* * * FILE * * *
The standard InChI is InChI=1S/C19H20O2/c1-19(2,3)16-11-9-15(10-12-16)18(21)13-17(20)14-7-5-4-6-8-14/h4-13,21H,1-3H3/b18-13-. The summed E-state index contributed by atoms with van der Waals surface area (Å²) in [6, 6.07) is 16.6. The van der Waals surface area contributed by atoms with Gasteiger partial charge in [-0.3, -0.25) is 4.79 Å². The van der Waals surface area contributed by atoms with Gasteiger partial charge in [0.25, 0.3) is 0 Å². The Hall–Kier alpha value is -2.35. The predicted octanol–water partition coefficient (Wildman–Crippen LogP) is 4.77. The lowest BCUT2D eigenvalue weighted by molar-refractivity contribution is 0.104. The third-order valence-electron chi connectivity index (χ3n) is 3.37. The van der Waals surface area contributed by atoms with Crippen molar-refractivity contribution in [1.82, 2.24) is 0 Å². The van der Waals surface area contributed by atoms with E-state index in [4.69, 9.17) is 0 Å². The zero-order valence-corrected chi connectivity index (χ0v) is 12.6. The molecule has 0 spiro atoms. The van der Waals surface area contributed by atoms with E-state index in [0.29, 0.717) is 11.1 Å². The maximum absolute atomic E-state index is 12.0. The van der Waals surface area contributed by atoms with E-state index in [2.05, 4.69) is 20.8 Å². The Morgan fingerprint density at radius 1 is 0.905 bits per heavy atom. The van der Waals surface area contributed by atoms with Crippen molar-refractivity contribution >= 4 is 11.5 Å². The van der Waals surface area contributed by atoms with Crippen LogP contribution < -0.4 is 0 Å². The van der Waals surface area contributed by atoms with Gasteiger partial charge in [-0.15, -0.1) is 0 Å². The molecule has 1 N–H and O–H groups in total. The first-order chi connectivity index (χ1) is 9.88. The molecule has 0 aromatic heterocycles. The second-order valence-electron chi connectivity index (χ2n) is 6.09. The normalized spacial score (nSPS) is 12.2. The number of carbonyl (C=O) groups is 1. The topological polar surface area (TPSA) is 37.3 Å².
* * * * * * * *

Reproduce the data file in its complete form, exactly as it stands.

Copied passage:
The standard InChI is InChI=1S/C19H20O2/c1-19(2,3)16-11-9-15(10-12-16)18(21)13-17(20)14-7-5-4-6-8-14/h4-13,21H,1-3H3/b18-13-. The summed E-state index contributed by atoms with van der Waals surface area (Å²) in [6, 6.07) is 16.6. The van der Waals surface area contributed by atoms with Gasteiger partial charge in [-0.3, -0.25) is 4.79 Å². The van der Waals surface area contributed by atoms with Gasteiger partial charge in [0.25, 0.3) is 0 Å². The Hall–Kier alpha value is -2.35. The predicted octanol–water partition coefficient (Wildman–Crippen LogP) is 4.77. The lowest BCUT2D eigenvalue weighted by molar-refractivity contribution is 0.104. The third-order valence-electron chi connectivity index (χ3n) is 3.37. The van der Waals surface area contributed by atoms with Crippen molar-refractivity contribution in [1.82, 2.24) is 0 Å². The van der Waals surface area contributed by atoms with E-state index in [4.69, 9.17) is 0 Å². The zero-order valence-corrected chi connectivity index (χ0v) is 12.6. The molecule has 0 spiro atoms. The van der Waals surface area contributed by atoms with E-state index in [0.29, 0.717) is 11.1 Å². The maximum absolute atomic E-state index is 12.0. The van der Waals surface area contributed by atoms with E-state index in [2.05, 4.69) is 20.8 Å². The Morgan fingerprint density at radius 1 is 0.905 bits per heavy atom. The van der Waals surface area contributed by atoms with Crippen molar-refractivity contribution >= 4 is 11.5 Å². The van der Waals surface area contributed by atoms with Crippen LogP contribution < -0.4 is 0 Å². The van der Waals surface area contributed by atoms with Gasteiger partial charge in [-0.15, -0.1) is 0 Å². The molecule has 1 N–H and O–H groups in total. The first-order chi connectivity index (χ1) is 9.88. The molecule has 0 aromatic heterocycles. The second-order valence-electron chi connectivity index (χ2n) is 6.09. The normalized spacial score (nSPS) is 12.2. The number of carbonyl (C=O) groups is 1. The topological polar surface area (TPSA) is 37.3 Å².